Somehow Nonsense But I No Cry Anymore

Somehow Nonsense But I No Cry Anymore May 21, 2017


If you were around in the primordial soup days of YouTube, you might remember a video called Kiwi! It was voted “Most Adorable” of 2007, but there’s something much more profound going on here as well. Watch:

All three of my kids loved it. Connor (11 at the time) watched it again and again, sorting out the implications and emotions around the kiwi’s decision.

Erin (9) watched it once and declared it sad. Then a minute later, I heard her clapping and woohooing. I asked her what happened.

“THE KIWI LIVES! He doesn’t die at the end! He LIVES!!”

She’d clicked on one of the recommended videos in the sidebar. Somebody had created a 15-second remake of the ending:

Oh my glurge.

Half of the comments were some relieved version of YAY, HE LIVES, THANK U4 THIS!!! — the Easter quality of which should not go unnoticed. The other half were irate responses from people like me who think the rewrite robs the story of its poignancy and power. I don’t like what it does, but I love what it reveals: the essential unacceptability of death, let alone freely-chosen death, to the human mind. It’s just not okay.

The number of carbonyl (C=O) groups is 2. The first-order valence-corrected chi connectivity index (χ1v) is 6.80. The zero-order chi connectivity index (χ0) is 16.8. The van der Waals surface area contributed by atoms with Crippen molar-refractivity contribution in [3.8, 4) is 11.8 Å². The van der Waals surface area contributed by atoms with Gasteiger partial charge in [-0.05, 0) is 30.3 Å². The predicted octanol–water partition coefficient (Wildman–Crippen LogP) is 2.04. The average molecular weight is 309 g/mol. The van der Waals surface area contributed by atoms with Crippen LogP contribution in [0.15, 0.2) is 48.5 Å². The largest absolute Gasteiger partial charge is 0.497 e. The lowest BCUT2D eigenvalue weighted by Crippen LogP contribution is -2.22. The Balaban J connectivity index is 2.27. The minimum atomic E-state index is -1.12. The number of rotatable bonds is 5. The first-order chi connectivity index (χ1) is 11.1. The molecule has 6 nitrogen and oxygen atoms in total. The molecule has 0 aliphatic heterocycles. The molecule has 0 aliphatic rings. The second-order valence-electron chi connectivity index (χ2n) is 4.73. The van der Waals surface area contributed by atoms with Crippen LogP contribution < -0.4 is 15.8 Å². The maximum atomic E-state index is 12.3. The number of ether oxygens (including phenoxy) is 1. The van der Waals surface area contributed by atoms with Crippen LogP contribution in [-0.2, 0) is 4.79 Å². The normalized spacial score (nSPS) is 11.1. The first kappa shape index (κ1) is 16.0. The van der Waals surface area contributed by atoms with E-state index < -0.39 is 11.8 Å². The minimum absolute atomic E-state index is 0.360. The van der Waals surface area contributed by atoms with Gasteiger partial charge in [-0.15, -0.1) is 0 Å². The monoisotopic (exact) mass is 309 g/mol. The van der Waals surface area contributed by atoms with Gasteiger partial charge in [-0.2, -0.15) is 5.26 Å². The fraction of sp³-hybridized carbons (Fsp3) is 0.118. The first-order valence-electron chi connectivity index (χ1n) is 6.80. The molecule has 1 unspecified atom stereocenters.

The original video intersects with issues about the right to die, the consequences of free will, the power of the creative spirit, the dangerous beauty of singleminded dreams, and much more. It’s rich and provocative. If instead you prefer a dose of denial with your entertainment, the revision’s for you. The parachute is a spot-on metaphor for that religious response to mortality I’ve always found suspect. Religion (at least the Abrahamic kind) is a similar rewrite of the human story, one that sidesteps the knotty problem of death by declaring that it doesn’t really happen after all, yay! And just like the execrable ending to Lostit manages to reach back and drain the rest of the story of its precious bodily fluids.

Another rewrite of the Kiwi ending makes the religious connection even clearer:

But for the real mic drop, look no further than this comment on the first revision — perhaps the most concise capture of the religious impulse I’ve ever seen:


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